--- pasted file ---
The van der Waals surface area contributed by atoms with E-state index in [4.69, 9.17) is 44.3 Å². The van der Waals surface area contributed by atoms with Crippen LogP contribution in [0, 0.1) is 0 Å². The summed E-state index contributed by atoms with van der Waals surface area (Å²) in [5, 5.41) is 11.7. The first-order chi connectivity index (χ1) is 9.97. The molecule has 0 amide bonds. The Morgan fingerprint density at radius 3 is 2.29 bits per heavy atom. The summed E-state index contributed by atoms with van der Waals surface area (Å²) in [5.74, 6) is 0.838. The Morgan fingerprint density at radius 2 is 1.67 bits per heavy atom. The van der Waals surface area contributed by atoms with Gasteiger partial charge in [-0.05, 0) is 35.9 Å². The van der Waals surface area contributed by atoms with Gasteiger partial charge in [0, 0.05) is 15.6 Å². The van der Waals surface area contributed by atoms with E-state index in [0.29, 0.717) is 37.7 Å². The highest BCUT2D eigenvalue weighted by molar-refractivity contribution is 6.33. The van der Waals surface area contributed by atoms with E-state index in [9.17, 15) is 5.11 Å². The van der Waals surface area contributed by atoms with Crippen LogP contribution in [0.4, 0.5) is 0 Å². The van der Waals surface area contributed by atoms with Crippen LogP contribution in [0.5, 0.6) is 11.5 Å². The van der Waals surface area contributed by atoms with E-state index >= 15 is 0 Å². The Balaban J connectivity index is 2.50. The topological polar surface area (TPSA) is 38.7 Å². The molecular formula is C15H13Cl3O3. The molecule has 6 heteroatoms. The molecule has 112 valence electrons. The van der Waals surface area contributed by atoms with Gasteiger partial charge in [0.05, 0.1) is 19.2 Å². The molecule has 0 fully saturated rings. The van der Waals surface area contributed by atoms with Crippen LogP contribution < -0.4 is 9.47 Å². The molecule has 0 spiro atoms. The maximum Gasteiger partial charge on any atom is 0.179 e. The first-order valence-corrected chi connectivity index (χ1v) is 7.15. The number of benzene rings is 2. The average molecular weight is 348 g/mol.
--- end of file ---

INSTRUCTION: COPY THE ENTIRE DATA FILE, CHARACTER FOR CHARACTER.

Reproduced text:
The van der Waals surface area contributed by atoms with E-state index in [4.69, 9.17) is 44.3 Å². The van der Waals surface area contributed by atoms with Crippen LogP contribution in [0, 0.1) is 0 Å². The summed E-state index contributed by atoms with van der Waals surface area (Å²) in [5, 5.41) is 11.7. The first-order chi connectivity index (χ1) is 9.97. The molecule has 0 amide bonds. The Morgan fingerprint density at radius 3 is 2.29 bits per heavy atom. The summed E-state index contributed by atoms with van der Waals surface area (Å²) in [5.74, 6) is 0.838. The Morgan fingerprint density at radius 2 is 1.67 bits per heavy atom. The van der Waals surface area contributed by atoms with Gasteiger partial charge in [-0.05, 0) is 35.9 Å². The van der Waals surface area contributed by atoms with Gasteiger partial charge in [0, 0.05) is 15.6 Å². The van der Waals surface area contributed by atoms with E-state index in [0.29, 0.717) is 37.7 Å². The highest BCUT2D eigenvalue weighted by molar-refractivity contribution is 6.33. The van der Waals surface area contributed by atoms with E-state index in [9.17, 15) is 5.11 Å². The van der Waals surface area contributed by atoms with Crippen LogP contribution in [0.4, 0.5) is 0 Å². The van der Waals surface area contributed by atoms with Crippen LogP contribution in [0.5, 0.6) is 11.5 Å². The van der Waals surface area contributed by atoms with E-state index >= 15 is 0 Å². The Balaban J connectivity index is 2.50. The topological polar surface area (TPSA) is 38.7 Å². The molecular formula is C15H13Cl3O3. The molecule has 6 heteroatoms. The molecule has 112 valence electrons. The van der Waals surface area contributed by atoms with Gasteiger partial charge in [0.05, 0.1) is 19.2 Å². The molecule has 0 fully saturated rings. The van der Waals surface area contributed by atoms with Crippen LogP contribution < -0.4 is 9.47 Å². The molecule has 0 spiro atoms. The maximum Gasteiger partial charge on any atom is 0.179 e. The first-order valence-corrected chi connectivity index (χ1v) is 7.15. The number of benzene rings is 2. The average molecular weight is 348 g/mol.